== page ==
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Principles in Practice

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© 2001
Smurfit-Stone Container Corporation

April 2001





Bathurst Energy Generation

Hydro-electricity and biomass are often depicted as being among the most environmentally friendly sources of energy. These two sources represent key features of the energy profile for the Bathurst, New Brunswick, corrugating medium mill. Smurfit-Stone owns and operates a hydro-generating station on the Nepisiguit River 25 miles upstream from the mill. The output from this station is 12 MW at maximum water flows, with an average annual output of 6-7 MW. On the mill site, a hog fuel boiler provides steam for the mill processes and for a 5 MW turbine, which also helps limit the quantity of electricity that needs to be purchased from the public utility.

Recent investments will enable these clean energy sources to be available for several years to come. In March 2000, a $2.8 million (USD) investment was completed at the dam. In addition to rebuilding of sluiceway, this investment allowed the mill to replace the original structure and to handle an unlikely flood originating from extreme storm events or from the release of an ice jam upstream. An innovative technology was used, which involved the installation of an air controlled inflatable rubber dam. The project was executed by first building a cofferdam in front of the existing sluiceway to allow demolition of the old structure while maintaining power generation.

The hog fuel boiler was in operation at the mill since 1986; however, in the mid-1990s, it became obvious the boiler's atmospheric emissions of particulate matters did not meet modern standards. The emission control devices, which had consisted of multiclones, were replaced by a state-of-the-art electrostatic precipitator. The upgrade was completed in 1997, and required an investment of $2.86 million (USD). The emissions of particulate matters are now four to five times under the permit limitations.

As a net result of these investments, the fossil fuel consumption at the Bathurst mill is relatively low compared to similar operations in the area. Also, the mill needs to purchase only a fraction of its electricity (45 percent in 1999) from the public utility. Being partially self-sufficient, the mill is then well positioned to face future challenges.

Hydro generating station on the Nepisiguit River near Bathurst, New Brunswick, owned and operated by Smurfit-Stone Container orporation.

Principle in Practice:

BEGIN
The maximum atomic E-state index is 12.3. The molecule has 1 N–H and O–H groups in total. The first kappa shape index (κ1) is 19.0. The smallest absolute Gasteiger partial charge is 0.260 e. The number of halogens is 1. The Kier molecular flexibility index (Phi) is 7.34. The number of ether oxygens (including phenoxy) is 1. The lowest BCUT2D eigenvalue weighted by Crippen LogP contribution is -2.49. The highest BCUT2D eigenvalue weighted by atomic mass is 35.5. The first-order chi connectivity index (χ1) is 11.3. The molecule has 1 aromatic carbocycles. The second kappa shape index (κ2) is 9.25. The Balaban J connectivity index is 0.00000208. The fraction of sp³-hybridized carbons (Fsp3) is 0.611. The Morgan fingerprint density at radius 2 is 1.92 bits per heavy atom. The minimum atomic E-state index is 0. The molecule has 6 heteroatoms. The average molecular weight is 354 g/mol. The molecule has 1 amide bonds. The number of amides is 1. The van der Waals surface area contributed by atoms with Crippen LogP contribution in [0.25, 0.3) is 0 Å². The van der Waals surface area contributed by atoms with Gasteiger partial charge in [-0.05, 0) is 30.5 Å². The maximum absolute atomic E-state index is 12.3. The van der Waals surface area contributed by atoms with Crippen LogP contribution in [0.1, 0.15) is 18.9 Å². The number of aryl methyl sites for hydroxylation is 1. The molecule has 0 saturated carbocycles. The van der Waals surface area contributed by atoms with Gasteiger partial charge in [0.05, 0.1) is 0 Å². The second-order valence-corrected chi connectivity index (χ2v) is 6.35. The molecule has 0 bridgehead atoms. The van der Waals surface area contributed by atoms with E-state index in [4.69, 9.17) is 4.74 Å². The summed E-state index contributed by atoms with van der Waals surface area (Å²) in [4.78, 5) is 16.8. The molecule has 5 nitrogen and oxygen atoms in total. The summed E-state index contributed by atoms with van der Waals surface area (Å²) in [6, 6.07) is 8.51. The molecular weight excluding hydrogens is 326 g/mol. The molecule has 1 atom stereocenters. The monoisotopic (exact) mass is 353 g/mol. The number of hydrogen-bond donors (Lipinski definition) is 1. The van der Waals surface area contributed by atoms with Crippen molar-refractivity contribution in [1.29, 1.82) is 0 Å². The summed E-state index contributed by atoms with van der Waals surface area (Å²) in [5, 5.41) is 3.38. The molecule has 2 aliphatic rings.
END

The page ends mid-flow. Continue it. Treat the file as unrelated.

To pursue energy conservation, efficiency, alternatives to fossil fuels, and ways to generate electricity

Smurfit-Stone is a leader in the use of combined heat and power technology, a process that saves fuel and reduces emissions to the atmosphere by using steam generated in our boilers twice: first, to drive turbines that generate electricity; and, second, to cook wood chips to make pulp or to dry the paper. Overall, approximately 72 percent of all of the electricity used by our mills is generated this way.

Zero Discharge

In many of our facilities in which we generate process wastewater, rather than discharging that water into the sewer system we reuse it in our processes. By recycling our process wastewater, we prevent pollution and incur no liability for discharges outside the plant. About 20 percent of our corrugated container plants are closing their water loop and going to zero discharge of any process effluent, creating the triple benefit of reduced effluent flow, water conservation, and reduced energy consumption.

The effluent re-use project, created by the Snowflake, Arizona, mill has earned the Environmental and Energy Achievement Award for Water Pollution Control from the American Forest and Paper Association. The Snowflake mill is now owned by Abitibi Consolidated, which operates the mill's medium machine for Smurfit-Stone. The mill continues to grow trees and forage crops in the high desert of Northern Arizona using mill effluent to irrigate more than 3000 acres of cropland.

The Snowflake project and other water conservation projects implemented at our mills have allowed us to reduce the amount of water we use to manufacture a ton of paper by more than 60 percent in the last 20 years.